We at READ for Life recently completed our big round of Early Grade Reading Assessments (EGRA) in 85 primary schools in Gulu municipal. READ for Life staff and a team of much-valued volunteers went to every primary school in town and tested children’s reading in the first three years of primary school from a random sample. These results primarily will help us to prioritise our teacher and school support for next year, but also help us to see fruits of our labour and which schools are making good progress.
Our team on the ground in Gulu is still collating the test results (there’s a fair bit of data inputting to do) but one of the huge success stories so far comes from Cubu Primary School. Last year Cubu Primary School was a ‘control school’, this means that we didn’t train the teachers. This year, however, we included them in our ‘treatment’ schools and schools we are working with and trained the teachers at the end of first term.
I remember very clearly when one of our volunteers was out at this school giving the reading test to 15 random children from the first three classes in primary. She messaged me telling me she was crying! With tears of joy to hear the children read so well!
Last year P3 children could read six age-appropriate words in one minute – that’s about one word every 10 seconds. Pretty slow and way below age-expected reading targets. Measuring how many words children can read in one minute is a great indicator of their reading fluency and some of their key literacy skills. This primary school came last place out of 75 schools tested last year. Last year P2 children read an average of one word a minute and P1 children couldn’t read a single word.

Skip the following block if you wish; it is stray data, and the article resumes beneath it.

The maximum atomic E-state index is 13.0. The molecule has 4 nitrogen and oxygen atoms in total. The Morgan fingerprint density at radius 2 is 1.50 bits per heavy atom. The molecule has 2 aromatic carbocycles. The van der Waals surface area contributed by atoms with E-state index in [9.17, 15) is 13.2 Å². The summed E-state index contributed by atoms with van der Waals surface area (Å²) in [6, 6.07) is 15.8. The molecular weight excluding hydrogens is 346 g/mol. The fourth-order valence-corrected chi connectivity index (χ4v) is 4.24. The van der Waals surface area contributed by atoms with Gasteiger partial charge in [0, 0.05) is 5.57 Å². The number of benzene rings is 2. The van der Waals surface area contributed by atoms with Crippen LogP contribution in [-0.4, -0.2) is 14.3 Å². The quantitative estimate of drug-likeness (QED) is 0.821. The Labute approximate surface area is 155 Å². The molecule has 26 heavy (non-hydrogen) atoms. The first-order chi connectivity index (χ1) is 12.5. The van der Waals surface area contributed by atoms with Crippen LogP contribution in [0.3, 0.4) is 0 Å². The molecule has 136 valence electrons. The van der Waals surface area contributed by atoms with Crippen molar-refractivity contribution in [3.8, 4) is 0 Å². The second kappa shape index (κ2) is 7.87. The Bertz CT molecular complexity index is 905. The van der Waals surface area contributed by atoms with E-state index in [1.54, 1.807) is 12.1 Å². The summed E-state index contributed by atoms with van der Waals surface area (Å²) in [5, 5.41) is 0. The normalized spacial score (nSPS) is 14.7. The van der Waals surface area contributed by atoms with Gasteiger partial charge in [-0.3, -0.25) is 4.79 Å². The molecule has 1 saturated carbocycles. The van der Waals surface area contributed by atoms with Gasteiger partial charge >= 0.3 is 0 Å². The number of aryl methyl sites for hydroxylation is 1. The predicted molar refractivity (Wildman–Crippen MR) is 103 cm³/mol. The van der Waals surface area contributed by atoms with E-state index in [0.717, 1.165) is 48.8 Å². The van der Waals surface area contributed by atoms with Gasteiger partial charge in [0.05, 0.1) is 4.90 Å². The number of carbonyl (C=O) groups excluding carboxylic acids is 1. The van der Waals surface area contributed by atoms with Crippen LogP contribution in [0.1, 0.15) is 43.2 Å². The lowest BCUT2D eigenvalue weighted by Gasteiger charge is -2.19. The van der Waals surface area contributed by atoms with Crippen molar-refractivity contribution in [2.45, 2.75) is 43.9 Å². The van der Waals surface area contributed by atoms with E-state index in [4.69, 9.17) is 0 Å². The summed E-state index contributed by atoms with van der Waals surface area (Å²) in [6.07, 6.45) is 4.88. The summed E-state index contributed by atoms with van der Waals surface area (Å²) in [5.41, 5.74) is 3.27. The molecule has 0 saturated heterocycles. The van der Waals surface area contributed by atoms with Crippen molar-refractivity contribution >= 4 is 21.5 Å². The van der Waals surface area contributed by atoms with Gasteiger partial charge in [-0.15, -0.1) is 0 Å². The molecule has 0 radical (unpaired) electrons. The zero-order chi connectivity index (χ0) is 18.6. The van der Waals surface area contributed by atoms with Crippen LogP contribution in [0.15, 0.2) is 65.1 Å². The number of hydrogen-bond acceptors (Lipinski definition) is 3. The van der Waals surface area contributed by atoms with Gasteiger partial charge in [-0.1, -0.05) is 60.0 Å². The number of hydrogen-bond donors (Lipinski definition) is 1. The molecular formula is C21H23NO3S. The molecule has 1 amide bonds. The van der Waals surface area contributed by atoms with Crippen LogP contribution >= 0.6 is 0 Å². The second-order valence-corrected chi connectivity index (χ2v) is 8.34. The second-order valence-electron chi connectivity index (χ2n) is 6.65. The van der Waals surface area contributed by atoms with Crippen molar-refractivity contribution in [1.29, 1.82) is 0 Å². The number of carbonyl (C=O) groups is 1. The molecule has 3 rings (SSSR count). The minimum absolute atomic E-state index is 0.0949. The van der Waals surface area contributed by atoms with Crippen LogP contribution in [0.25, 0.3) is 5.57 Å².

This year… drum roll… P3 children at Cubu Primary School can now read an average of 51.5 words per minute – that’s tremendous progress! P2 pupils went from one word to 17.7 words and P1 entered the reading table at 2.2 words per minute.
According to research, comprehension begins between 45 and 60 words per minute. P3 children were far from understanding what they could read at the beginning of the year – but now they are well on their way to becoming fluent, independent readers!
We are so proud of the infant teachers for implementing what we have taught them and doing such a marvellous job! We’re not exactly sure where Cubu Primary will sit on our ‘reading league table’ this year, but pretty confident they won’t be at the bottom.
Our volunteer, Kelsey, who was testing the children’s reading asked Cubu Primary teachers what teaching reading was like since we had trained them, some of their responses were:
We were training reading using the cramming method and that does not help the children. We were trained by you (READ for Life) and immediately, we started to work using phonics. That practice really helped us and the children! We work every morning because practice makes perfect!